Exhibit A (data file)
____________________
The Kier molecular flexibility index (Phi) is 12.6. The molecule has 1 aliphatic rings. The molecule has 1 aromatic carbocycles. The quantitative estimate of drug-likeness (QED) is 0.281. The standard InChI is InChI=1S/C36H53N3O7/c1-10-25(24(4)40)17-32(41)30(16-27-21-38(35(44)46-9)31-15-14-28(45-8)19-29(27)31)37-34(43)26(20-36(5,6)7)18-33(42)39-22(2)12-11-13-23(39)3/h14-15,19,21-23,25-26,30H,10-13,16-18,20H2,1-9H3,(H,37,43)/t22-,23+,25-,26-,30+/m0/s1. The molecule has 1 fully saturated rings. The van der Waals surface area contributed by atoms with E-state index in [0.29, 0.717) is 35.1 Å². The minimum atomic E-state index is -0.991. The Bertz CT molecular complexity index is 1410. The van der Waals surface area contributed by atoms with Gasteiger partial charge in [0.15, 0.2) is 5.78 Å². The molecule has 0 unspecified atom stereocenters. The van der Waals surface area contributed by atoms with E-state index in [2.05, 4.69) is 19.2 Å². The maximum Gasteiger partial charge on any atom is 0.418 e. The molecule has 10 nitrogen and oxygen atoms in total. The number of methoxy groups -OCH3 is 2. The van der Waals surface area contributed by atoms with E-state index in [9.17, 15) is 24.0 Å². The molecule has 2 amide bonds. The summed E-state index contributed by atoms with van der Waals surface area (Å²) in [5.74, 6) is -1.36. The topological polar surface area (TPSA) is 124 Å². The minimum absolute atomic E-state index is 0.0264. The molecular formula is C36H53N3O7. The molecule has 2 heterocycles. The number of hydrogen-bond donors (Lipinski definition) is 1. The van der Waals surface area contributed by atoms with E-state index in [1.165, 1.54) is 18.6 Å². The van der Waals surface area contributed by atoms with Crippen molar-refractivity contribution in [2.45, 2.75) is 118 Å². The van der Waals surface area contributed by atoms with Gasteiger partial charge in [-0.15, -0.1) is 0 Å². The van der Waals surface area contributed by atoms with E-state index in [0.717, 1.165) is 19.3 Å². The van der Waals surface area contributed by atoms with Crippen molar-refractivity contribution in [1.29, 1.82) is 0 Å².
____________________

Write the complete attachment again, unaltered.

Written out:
The Kier molecular flexibility index (Phi) is 12.6. The molecule has 1 aliphatic rings. The molecule has 1 aromatic carbocycles. The quantitative estimate of drug-likeness (QED) is 0.281. The standard InChI is InChI=1S/C36H53N3O7/c1-10-25(24(4)40)17-32(41)30(16-27-21-38(35(44)46-9)31-15-14-28(45-8)19-29(27)31)37-34(43)26(20-36(5,6)7)18-33(42)39-22(2)12-11-13-23(39)3/h14-15,19,21-23,25-26,30H,10-13,16-18,20H2,1-9H3,(H,37,43)/t22-,23+,25-,26-,30+/m0/s1. The molecule has 1 fully saturated rings. The van der Waals surface area contributed by atoms with E-state index in [0.29, 0.717) is 35.1 Å². The minimum atomic E-state index is -0.991. The Bertz CT molecular complexity index is 1410. The van der Waals surface area contributed by atoms with Gasteiger partial charge in [0.15, 0.2) is 5.78 Å². The molecule has 0 unspecified atom stereocenters. The van der Waals surface area contributed by atoms with E-state index in [2.05, 4.69) is 19.2 Å². The maximum Gasteiger partial charge on any atom is 0.418 e. The molecule has 10 nitrogen and oxygen atoms in total. The number of methoxy groups -OCH3 is 2. The van der Waals surface area contributed by atoms with E-state index in [9.17, 15) is 24.0 Å². The molecule has 2 amide bonds. The summed E-state index contributed by atoms with van der Waals surface area (Å²) in [5.74, 6) is -1.36. The topological polar surface area (TPSA) is 124 Å². The minimum absolute atomic E-state index is 0.0264. The molecular formula is C36H53N3O7. The molecule has 2 heterocycles. The number of hydrogen-bond donors (Lipinski definition) is 1. The van der Waals surface area contributed by atoms with E-state index in [1.165, 1.54) is 18.6 Å². The van der Waals surface area contributed by atoms with Crippen molar-refractivity contribution in [2.45, 2.75) is 118 Å². The van der Waals surface area contributed by atoms with Gasteiger partial charge in [-0.15, -0.1) is 0 Å². The van der Waals surface area contributed by atoms with E-state index in [0.717, 1.165) is 19.3 Å². The van der Waals surface area contributed by atoms with Crippen molar-refractivity contribution in [1.29, 1.82) is 0 Å².